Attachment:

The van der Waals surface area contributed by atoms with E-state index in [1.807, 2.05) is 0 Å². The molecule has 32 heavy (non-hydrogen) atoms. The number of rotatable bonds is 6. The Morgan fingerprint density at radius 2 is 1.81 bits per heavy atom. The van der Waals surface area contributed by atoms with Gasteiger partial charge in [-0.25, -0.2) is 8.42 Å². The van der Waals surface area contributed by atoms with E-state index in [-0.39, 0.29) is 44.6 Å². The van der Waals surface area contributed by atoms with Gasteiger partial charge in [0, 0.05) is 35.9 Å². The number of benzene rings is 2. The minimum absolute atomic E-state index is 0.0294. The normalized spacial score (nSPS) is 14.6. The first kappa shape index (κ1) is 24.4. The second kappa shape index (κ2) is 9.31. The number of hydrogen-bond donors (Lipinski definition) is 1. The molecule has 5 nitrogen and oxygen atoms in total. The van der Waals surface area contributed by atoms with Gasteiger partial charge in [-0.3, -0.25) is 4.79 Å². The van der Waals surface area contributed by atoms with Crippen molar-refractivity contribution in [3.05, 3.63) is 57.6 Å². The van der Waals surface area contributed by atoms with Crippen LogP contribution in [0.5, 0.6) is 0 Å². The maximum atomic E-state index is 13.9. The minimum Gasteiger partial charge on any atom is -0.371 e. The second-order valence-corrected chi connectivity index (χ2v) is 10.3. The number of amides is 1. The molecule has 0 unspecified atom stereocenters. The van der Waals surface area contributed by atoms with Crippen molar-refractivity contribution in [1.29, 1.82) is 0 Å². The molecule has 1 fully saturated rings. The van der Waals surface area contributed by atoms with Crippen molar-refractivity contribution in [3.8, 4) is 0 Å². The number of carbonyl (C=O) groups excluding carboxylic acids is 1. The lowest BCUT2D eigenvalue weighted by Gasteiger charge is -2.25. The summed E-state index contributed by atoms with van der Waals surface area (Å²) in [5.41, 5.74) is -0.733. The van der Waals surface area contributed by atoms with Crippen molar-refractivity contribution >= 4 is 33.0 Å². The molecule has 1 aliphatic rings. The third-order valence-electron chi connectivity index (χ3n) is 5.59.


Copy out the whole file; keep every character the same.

The van der Waals surface area contributed by atoms with E-state index in [1.807, 2.05) is 0 Å². The molecule has 32 heavy (non-hydrogen) atoms. The number of rotatable bonds is 6. The Morgan fingerprint density at radius 2 is 1.81 bits per heavy atom. The van der Waals surface area contributed by atoms with Gasteiger partial charge in [-0.25, -0.2) is 8.42 Å². The van der Waals surface area contributed by atoms with E-state index in [-0.39, 0.29) is 44.6 Å². The van der Waals surface area contributed by atoms with Gasteiger partial charge in [0, 0.05) is 35.9 Å². The number of benzene rings is 2. The minimum absolute atomic E-state index is 0.0294. The normalized spacial score (nSPS) is 14.6. The first kappa shape index (κ1) is 24.4. The second kappa shape index (κ2) is 9.31. The number of hydrogen-bond donors (Lipinski definition) is 1. The molecule has 5 nitrogen and oxygen atoms in total. The van der Waals surface area contributed by atoms with Gasteiger partial charge in [-0.3, -0.25) is 4.79 Å². The van der Waals surface area contributed by atoms with Crippen molar-refractivity contribution in [3.05, 3.63) is 57.6 Å². The van der Waals surface area contributed by atoms with Crippen LogP contribution in [0.5, 0.6) is 0 Å². The maximum atomic E-state index is 13.9. The minimum Gasteiger partial charge on any atom is -0.371 e. The second-order valence-corrected chi connectivity index (χ2v) is 10.3. The number of amides is 1. The molecule has 0 unspecified atom stereocenters. The van der Waals surface area contributed by atoms with Crippen molar-refractivity contribution in [1.29, 1.82) is 0 Å². The molecule has 1 fully saturated rings. The van der Waals surface area contributed by atoms with Crippen molar-refractivity contribution in [3.8, 4) is 0 Å². The number of carbonyl (C=O) groups excluding carboxylic acids is 1. The lowest BCUT2D eigenvalue weighted by Gasteiger charge is -2.25. The summed E-state index contributed by atoms with van der Waals surface area (Å²) in [5.41, 5.74) is -0.733. The van der Waals surface area contributed by atoms with Crippen molar-refractivity contribution >= 4 is 33.0 Å². The molecule has 1 aliphatic rings. The third-order valence-electron chi connectivity index (χ3n) is 5.59.